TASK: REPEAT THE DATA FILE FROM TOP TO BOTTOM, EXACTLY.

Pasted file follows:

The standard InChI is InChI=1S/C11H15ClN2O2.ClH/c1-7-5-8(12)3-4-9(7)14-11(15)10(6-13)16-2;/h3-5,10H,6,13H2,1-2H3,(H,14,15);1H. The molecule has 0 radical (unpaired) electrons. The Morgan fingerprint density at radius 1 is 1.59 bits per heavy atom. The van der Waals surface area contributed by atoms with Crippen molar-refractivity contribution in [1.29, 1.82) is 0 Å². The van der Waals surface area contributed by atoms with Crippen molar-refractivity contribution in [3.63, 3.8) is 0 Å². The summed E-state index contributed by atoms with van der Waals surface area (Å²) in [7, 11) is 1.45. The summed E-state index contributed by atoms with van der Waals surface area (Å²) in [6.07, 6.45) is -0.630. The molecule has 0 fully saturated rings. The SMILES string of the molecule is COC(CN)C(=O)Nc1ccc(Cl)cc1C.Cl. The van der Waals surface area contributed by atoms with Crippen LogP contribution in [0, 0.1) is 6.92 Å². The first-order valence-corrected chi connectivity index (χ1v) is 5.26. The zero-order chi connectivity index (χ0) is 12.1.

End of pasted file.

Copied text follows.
The standard InChI is InChI=1S/C11H15ClN2O2.ClH/c1-7-5-8(12)3-4-9(7)14-11(15)10(6-13)16-2;/h3-5,10H,6,13H2,1-2H3,(H,14,15);1H. The molecule has 0 radical (unpaired) electrons. The Morgan fingerprint density at radius 1 is 1.59 bits per heavy atom. The van der Waals surface area contributed by atoms with Crippen molar-refractivity contribution in [1.29, 1.82) is 0 Å². The van der Waals surface area contributed by atoms with Crippen molar-refractivity contribution in [3.63, 3.8) is 0 Å². The summed E-state index contributed by atoms with van der Waals surface area (Å²) in [7, 11) is 1.45. The summed E-state index contributed by atoms with van der Waals surface area (Å²) in [6.07, 6.45) is -0.630. The molecule has 0 fully saturated rings. The SMILES string of the molecule is COC(CN)C(=O)Nc1ccc(Cl)cc1C.Cl. The van der Waals surface area contributed by atoms with Crippen LogP contribution in [0, 0.1) is 6.92 Å². The first-order valence-corrected chi connectivity index (χ1v) is 5.26. The zero-order chi connectivity index (χ0) is 12.1.